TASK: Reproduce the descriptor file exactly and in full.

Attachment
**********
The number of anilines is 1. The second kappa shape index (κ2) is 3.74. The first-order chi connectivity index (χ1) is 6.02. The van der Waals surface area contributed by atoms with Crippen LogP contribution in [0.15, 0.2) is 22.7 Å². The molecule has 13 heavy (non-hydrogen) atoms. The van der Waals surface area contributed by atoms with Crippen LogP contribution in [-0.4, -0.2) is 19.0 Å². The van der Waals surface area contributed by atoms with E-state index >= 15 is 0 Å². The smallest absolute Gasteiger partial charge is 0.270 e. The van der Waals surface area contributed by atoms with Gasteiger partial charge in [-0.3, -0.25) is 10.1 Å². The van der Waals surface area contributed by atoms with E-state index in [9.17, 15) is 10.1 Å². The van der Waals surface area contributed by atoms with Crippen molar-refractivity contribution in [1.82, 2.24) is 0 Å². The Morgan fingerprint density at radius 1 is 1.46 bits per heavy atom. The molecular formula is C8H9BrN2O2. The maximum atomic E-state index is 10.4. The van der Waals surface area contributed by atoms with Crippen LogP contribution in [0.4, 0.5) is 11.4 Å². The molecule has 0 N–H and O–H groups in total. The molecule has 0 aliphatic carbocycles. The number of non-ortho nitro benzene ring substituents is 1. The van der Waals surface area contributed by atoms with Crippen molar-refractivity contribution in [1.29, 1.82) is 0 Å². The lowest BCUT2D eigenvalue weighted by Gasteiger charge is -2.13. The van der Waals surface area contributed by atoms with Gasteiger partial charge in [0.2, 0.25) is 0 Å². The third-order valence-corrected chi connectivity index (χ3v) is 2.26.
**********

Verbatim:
The number of anilines is 1. The second kappa shape index (κ2) is 3.74. The first-order chi connectivity index (χ1) is 6.02. The van der Waals surface area contributed by atoms with Crippen LogP contribution in [0.15, 0.2) is 22.7 Å². The molecule has 13 heavy (non-hydrogen) atoms. The van der Waals surface area contributed by atoms with Crippen LogP contribution in [-0.4, -0.2) is 19.0 Å². The van der Waals surface area contributed by atoms with E-state index >= 15 is 0 Å². The smallest absolute Gasteiger partial charge is 0.270 e. The van der Waals surface area contributed by atoms with Gasteiger partial charge in [-0.3, -0.25) is 10.1 Å². The van der Waals surface area contributed by atoms with E-state index in [9.17, 15) is 10.1 Å². The van der Waals surface area contributed by atoms with Crippen molar-refractivity contribution in [1.82, 2.24) is 0 Å². The Morgan fingerprint density at radius 1 is 1.46 bits per heavy atom. The molecular formula is C8H9BrN2O2. The maximum atomic E-state index is 10.4. The van der Waals surface area contributed by atoms with Crippen LogP contribution in [0.4, 0.5) is 11.4 Å². The molecule has 0 N–H and O–H groups in total. The molecule has 0 aliphatic carbocycles. The number of non-ortho nitro benzene ring substituents is 1. The van der Waals surface area contributed by atoms with Crippen molar-refractivity contribution in [1.29, 1.82) is 0 Å². The lowest BCUT2D eigenvalue weighted by Gasteiger charge is -2.13. The van der Waals surface area contributed by atoms with Gasteiger partial charge in [0.2, 0.25) is 0 Å². The third-order valence-corrected chi connectivity index (χ3v) is 2.26.